Caroline Groff, Staff Writer
What’s the deal with seagulls? And what exactly is going on at the top of that lighthouse? By the end of “The Lighthouse” you probably still won’t have the answer, but it still will be exhilarating to watch. On the surface, the story of “The Lighthouse” is as simple as the name would suggest, but as time passes it becomes obvious that this is no simple nautical tale. Director Robert Eggers fearlessly takes on the job of portraying ocean side life with two unnerving souls who are unsure which one of themselves is going mad.
Eggers, best known for his 2017 film “The Witch,” continues his fascination with isolation and paranoia in this latest work. The film only sees two characters in its entirety, four if you count the compelling mermaid and ominous seagull -which you should. Thomas Wake, played my Willem Defoe, and Ephraim Winslow, played by Robert Pattinson, come to shore as two lighthouse keepers at a New England station in the 1890s. Eggers takes on the task of creating visceral solitude and succeeds. Stylistic choice and creative direction play as much a role in the film as Defoe and Pattinson. Entirely filmed in black and white, every facial expression and scenic ocean shot is bathed in gray. The black and white cinematography helps bring in the obviously bleak tones, but surprisingly creates shadows and movements that are unexpectedly breathtaking. It is impossible to imagine the film in color at all.
The sound design and score pairs exceptionally with these stylistic choices. The music and sound feel like that of an old Hollywood epic, simultaneously melodic and nauseatingly repetitive. This is surprisingly meant as a complement as it succeeds in travelling further and further into the dreariness and routine of the nautical pair.
The real plot of the story is what gets tricky to pinpoint. It is all over the place and plays right into the film’s hand. As Wake and Winslow adjust to life at their lighthouse station, the struggle for dominance and power take hold. Wake takes on a fascination of the light itself and never allows Winslow up, but rather subjects him to laboring work. Winslow becomes bitter and suspicious of what Wake may be doing up at the top of the lighthouse, growing tired of Wakes’ demands and preaching of seagulls and sea gods. The tension and companionship between the two becomes messy as the pair constantly switches from mortal enemies to drinking buddies.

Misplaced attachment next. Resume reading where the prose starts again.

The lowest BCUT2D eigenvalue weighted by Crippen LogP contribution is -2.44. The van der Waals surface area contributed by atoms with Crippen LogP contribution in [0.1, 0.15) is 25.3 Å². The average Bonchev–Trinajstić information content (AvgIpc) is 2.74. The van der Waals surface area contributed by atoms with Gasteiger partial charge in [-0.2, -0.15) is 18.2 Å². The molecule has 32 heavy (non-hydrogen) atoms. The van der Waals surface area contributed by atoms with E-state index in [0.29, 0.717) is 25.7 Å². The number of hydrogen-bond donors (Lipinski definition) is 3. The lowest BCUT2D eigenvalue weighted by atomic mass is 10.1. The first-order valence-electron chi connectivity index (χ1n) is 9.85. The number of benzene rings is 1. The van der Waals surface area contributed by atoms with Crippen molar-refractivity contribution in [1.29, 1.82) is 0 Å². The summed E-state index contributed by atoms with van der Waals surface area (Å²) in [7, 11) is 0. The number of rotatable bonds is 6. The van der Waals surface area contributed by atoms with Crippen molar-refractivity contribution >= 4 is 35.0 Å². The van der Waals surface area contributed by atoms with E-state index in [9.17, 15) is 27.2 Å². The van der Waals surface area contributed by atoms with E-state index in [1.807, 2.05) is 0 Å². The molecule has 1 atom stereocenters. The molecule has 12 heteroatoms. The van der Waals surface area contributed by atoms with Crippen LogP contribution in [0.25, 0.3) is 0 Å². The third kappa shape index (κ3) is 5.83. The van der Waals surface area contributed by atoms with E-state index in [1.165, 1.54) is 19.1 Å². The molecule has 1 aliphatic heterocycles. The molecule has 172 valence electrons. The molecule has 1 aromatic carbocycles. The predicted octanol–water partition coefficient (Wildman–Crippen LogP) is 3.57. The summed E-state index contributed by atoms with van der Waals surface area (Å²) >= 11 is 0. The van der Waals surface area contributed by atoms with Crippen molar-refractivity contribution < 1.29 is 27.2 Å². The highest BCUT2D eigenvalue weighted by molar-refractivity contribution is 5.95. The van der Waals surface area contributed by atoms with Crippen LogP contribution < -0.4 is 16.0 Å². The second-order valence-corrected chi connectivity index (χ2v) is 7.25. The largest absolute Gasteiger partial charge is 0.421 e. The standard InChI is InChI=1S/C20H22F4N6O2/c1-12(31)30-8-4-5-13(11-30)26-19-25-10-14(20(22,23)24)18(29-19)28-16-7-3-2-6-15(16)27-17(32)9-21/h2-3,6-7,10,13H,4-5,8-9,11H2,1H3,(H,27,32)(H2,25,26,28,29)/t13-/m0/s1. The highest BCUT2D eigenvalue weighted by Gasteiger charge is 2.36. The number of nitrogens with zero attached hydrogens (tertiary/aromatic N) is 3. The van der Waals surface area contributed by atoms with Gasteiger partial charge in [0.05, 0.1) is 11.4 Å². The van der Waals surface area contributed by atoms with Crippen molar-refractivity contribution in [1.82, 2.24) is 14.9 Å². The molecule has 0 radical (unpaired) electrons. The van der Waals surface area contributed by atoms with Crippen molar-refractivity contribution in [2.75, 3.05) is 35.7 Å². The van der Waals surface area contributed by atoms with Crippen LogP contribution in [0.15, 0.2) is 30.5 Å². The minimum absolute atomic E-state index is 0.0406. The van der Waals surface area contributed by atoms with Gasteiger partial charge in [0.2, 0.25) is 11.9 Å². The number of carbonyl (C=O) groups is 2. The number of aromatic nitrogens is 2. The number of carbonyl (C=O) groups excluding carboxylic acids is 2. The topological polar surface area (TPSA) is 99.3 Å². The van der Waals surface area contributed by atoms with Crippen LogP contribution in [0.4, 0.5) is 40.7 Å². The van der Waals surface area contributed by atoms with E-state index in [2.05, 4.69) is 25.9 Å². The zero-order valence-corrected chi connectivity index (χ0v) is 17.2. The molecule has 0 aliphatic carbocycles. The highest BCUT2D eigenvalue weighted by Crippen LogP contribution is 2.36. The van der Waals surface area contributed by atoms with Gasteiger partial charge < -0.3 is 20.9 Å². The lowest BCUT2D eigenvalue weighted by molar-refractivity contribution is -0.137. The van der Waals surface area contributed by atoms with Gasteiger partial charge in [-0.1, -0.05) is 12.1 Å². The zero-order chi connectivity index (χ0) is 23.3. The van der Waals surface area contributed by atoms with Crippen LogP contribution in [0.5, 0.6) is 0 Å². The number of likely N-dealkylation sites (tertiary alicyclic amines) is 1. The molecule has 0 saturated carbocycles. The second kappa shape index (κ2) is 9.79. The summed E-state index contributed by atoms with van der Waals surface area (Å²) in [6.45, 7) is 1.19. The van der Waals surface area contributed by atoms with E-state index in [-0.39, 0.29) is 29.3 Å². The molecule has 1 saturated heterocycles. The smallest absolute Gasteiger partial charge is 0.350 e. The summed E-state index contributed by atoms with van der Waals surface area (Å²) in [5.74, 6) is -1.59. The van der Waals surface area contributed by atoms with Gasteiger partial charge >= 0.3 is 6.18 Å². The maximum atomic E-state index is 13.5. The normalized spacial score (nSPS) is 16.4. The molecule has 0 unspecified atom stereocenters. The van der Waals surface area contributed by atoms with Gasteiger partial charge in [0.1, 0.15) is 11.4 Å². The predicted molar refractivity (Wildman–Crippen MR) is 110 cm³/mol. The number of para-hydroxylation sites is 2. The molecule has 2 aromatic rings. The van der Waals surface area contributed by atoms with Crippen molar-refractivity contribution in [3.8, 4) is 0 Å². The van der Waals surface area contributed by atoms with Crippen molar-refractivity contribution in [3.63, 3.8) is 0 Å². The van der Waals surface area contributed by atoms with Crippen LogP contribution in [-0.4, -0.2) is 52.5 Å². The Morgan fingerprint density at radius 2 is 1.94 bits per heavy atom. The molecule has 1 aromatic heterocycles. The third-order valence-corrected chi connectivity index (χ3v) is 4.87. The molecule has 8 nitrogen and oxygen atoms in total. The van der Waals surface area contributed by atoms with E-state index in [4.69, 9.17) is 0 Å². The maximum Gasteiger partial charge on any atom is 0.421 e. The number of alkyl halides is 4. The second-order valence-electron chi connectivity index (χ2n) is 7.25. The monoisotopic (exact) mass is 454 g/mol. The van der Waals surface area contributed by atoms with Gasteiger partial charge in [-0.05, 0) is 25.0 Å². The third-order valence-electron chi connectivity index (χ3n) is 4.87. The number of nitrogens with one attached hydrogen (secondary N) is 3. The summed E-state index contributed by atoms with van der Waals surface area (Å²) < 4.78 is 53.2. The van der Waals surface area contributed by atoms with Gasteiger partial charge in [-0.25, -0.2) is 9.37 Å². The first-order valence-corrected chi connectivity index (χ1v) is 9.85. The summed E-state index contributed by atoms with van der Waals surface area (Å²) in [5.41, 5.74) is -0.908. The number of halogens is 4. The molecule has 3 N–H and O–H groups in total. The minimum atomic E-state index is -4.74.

While the film is dark and unforgiving in nature, there is a surprising amount of humor present in the duo of Defoe and Pattinson. The arguments become absurd to the point of amusement. Frigid relationships seem to be director Robert Eggers’ forte. While “The Witch” was subtle and quietly creeping, “The Lighthouse” is dirty, loud and completely off the rails. The style choices are similar, but the opposing atmospheres will give you whiplash. The last twenty minutes of the film feel like a hallucination of both the character and viewers’ minds alike. You are never sure of what is actually happening in the film’s reality, or if there was ever a reality in the film to begin with.
The difficulty with the film is that there is no real horror to grab onto, but an often-aggravating realization that the horror is just out of arm’s reach. It is not subtle and instead goes for boisterous performances and even more over the top creative direction. It is over the top in tactful ways. It’s dirty and miserable.
The last twenty minutes feel like falling down a spiral staircase. In hopes to avoid spoilers, it can be simply stated that nothing about the last half of the film is predictable. The real horror of this film is the uncertainty of where every line of dialogue is leading you. You aren’t just watching two people slip into madness, but you are starting to fear you may be slipping into it yourself. Every image is joyfully unnerving and refreshingly rowdy. Just when it starts to feel tedious and mundane, the film is quick to remind you what is in store. If there is one thing to be learned, it is to always watch out for the seagulls.